PENDER COUNTY — Pender County Department of Health and Human Services (HHS) received approval from the board of commissioners Monday to move forward with the design-and-build process of a new facility.
“The foundation has been laid,” HHS director Carolyn Moser told commissioners at the meeting. “No pun intended.”
In 2019, Little Diversified Architectural Consulting was hired to develop a space-needs analysis and master plan for a new facility housing Pender County HHS and Department of Social Services (DSS), both of which are in need of more adequate room and updated amenities. The resulting proposal was released in October 2021 following a process drawn out by the pandemic, which included meeting with various employees, stakeholders and community members for input.
A final price is not yet known, but the building — to be constructed behind the current one on Walker Street in Burgaw — could cost up to $28 million. The proposed 17-acre site is already owned by the county and contains needed infrastructure, including water and sewer.
The master plan accommodates 20-year county growth with room for expansion and multifunctional shared space that can be utilized by other county departments, as well as the public after business hours.
“The county does not have a very large space to accommodate large numbers of 300 to 400 people, so we pushed to keep that in the design,” Moser said.
The proposed two-story building would be 70,000 square feet, down from an initial suggestion of 95,000, with DSS on the top floor and HHS on the ground level. Right now, 65 employees work in the 30-year-old, 20,000 square-foot HHS building. The DSS building is closer to 65 years old and designed to hold 60 employees but currently is the office for 100.
“Sometimes there are three or four employees in one office,” Moser explained. “We also have to remember the foot traffic that comes along with both facilities but especially DSS.”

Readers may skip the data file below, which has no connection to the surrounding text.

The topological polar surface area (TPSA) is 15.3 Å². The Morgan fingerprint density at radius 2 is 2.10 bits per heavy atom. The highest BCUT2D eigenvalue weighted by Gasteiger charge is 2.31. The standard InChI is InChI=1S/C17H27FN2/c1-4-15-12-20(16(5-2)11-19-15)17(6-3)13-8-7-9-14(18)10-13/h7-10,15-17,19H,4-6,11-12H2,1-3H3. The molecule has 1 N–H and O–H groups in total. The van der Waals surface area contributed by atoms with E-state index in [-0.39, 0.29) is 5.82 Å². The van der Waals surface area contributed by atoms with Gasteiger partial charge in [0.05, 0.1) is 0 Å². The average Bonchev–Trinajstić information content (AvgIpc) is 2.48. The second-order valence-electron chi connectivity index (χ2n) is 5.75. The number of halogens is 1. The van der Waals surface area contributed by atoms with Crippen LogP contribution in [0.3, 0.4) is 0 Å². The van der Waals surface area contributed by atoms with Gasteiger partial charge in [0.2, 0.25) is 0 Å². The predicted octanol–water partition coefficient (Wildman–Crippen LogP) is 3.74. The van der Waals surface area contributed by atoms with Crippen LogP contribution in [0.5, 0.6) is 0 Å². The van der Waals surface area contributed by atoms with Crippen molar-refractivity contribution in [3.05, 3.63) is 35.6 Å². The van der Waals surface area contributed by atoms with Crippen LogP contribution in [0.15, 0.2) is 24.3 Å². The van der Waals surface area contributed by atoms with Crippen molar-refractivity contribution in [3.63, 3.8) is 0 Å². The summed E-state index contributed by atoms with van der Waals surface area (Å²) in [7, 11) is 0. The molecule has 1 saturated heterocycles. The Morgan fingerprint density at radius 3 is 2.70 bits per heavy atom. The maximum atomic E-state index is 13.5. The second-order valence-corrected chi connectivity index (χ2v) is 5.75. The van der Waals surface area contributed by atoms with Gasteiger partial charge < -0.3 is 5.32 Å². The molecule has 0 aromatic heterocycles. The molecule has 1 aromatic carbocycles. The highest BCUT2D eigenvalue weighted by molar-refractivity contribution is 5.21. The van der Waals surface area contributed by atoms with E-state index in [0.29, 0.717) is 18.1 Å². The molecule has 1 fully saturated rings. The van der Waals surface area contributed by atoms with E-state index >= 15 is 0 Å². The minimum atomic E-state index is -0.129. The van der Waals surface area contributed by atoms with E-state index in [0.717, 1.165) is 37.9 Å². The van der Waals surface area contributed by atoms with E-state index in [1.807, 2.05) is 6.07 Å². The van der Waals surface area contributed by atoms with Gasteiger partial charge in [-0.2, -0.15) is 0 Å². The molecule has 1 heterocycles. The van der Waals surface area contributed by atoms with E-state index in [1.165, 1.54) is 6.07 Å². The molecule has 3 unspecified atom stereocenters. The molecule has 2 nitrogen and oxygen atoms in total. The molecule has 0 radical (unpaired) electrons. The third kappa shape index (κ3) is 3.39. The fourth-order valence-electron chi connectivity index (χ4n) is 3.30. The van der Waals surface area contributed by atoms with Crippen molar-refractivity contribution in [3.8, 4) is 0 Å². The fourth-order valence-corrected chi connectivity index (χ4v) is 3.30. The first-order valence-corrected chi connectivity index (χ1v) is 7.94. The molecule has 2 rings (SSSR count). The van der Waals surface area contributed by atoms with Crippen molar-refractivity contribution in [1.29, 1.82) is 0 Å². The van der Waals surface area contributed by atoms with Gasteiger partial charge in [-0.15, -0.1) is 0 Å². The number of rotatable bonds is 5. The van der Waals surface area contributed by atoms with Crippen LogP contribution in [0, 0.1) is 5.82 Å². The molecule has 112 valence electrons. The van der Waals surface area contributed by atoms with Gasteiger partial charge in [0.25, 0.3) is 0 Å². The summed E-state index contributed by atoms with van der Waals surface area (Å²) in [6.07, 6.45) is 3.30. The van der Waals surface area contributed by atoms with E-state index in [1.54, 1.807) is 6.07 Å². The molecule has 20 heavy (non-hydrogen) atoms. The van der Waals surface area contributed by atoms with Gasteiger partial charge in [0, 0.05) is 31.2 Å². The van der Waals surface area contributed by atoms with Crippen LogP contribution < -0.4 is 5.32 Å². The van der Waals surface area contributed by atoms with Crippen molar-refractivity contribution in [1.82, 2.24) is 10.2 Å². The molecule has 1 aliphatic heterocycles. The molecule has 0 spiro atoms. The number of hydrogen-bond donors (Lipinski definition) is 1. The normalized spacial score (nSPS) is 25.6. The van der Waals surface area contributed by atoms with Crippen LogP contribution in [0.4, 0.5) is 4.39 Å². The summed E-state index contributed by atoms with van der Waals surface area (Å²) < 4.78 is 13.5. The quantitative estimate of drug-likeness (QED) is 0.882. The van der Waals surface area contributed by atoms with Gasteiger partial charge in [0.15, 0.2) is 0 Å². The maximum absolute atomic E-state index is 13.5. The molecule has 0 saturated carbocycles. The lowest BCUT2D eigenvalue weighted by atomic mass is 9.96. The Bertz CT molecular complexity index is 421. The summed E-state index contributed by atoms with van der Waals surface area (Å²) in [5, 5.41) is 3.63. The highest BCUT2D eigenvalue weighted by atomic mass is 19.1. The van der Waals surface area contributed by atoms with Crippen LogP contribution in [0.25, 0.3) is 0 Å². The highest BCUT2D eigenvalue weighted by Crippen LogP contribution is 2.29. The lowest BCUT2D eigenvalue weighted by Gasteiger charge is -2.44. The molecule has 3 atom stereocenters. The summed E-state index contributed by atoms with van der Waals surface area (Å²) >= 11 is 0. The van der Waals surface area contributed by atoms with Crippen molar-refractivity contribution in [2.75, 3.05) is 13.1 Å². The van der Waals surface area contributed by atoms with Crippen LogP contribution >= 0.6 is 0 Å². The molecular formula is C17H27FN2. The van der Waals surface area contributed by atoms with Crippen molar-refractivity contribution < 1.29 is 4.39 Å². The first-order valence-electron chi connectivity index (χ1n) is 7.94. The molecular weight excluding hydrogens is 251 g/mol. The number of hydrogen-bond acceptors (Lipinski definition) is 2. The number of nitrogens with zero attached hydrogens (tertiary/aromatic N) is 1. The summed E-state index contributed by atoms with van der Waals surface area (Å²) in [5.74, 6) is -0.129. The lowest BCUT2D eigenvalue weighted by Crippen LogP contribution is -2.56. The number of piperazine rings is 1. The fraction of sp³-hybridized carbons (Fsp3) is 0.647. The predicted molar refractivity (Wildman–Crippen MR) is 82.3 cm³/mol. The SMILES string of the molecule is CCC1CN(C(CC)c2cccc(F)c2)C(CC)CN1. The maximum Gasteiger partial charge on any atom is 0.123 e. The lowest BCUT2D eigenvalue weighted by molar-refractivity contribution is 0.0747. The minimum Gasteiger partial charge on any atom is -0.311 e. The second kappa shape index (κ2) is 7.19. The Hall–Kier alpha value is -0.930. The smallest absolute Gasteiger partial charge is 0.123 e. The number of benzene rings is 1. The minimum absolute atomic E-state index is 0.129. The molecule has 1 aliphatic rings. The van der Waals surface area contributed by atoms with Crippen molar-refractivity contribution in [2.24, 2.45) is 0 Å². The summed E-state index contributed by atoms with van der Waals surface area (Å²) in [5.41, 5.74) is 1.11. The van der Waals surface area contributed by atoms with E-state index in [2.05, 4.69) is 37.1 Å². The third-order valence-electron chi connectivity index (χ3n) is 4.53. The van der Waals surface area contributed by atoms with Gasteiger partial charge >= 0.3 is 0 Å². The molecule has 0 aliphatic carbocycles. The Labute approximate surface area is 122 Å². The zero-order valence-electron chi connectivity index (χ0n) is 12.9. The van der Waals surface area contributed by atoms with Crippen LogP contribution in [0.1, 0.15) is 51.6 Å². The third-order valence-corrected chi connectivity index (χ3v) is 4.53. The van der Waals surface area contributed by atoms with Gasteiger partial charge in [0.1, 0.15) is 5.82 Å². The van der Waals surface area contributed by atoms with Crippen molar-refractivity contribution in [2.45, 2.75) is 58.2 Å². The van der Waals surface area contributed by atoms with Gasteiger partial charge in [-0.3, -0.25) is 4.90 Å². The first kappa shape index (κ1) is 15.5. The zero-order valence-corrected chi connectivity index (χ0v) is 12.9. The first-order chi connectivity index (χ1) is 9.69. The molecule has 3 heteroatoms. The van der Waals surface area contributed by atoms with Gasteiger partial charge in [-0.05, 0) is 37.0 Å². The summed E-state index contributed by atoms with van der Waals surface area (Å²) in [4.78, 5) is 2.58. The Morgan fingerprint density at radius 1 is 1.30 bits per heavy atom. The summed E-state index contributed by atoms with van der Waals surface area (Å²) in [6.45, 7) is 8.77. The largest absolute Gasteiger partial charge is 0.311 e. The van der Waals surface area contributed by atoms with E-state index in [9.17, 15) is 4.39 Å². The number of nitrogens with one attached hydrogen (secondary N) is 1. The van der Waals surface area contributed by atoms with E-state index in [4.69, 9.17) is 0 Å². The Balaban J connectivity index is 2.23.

The aging 19,000 square-foot DSS facility has also proven costly to repair and maintain. A recent plumbing fix cost $80,000 .
The shared space would be 40% HHS and 60% DSS and create “touchdown stations” for remote employees to have office space when needed to meet with clients. Right now there is only one work-from-home employee with HHS and about 20 with DSS.
“The pandemic taught us a lot of things and taught us there are a lot of positions that could be home-based,” Moser said, citing another reason for the decrease in initial square footage.
Training space also lacks in the current set up. The new building will include an area that can double as a family courtroom on occasion so judges can set up there temporarily. As is, many DSS employees spend their entire days at a courthouse, waiting to hear one case.
“Those staff members would just have to be called downstairs when needed to address their case,” Moser said.
Having the new building in close proximity to other facilities allows it to be multifunctional and adds to the county’s campus. Plus the old HHS building, once vacant, can be repurposed.
“I think we’ve almost got the best out of DSS,” commissioner chair David Piepmeyer said. “The sooner we can get into this facility, the more opportunity to move other places in need of finding a new home.”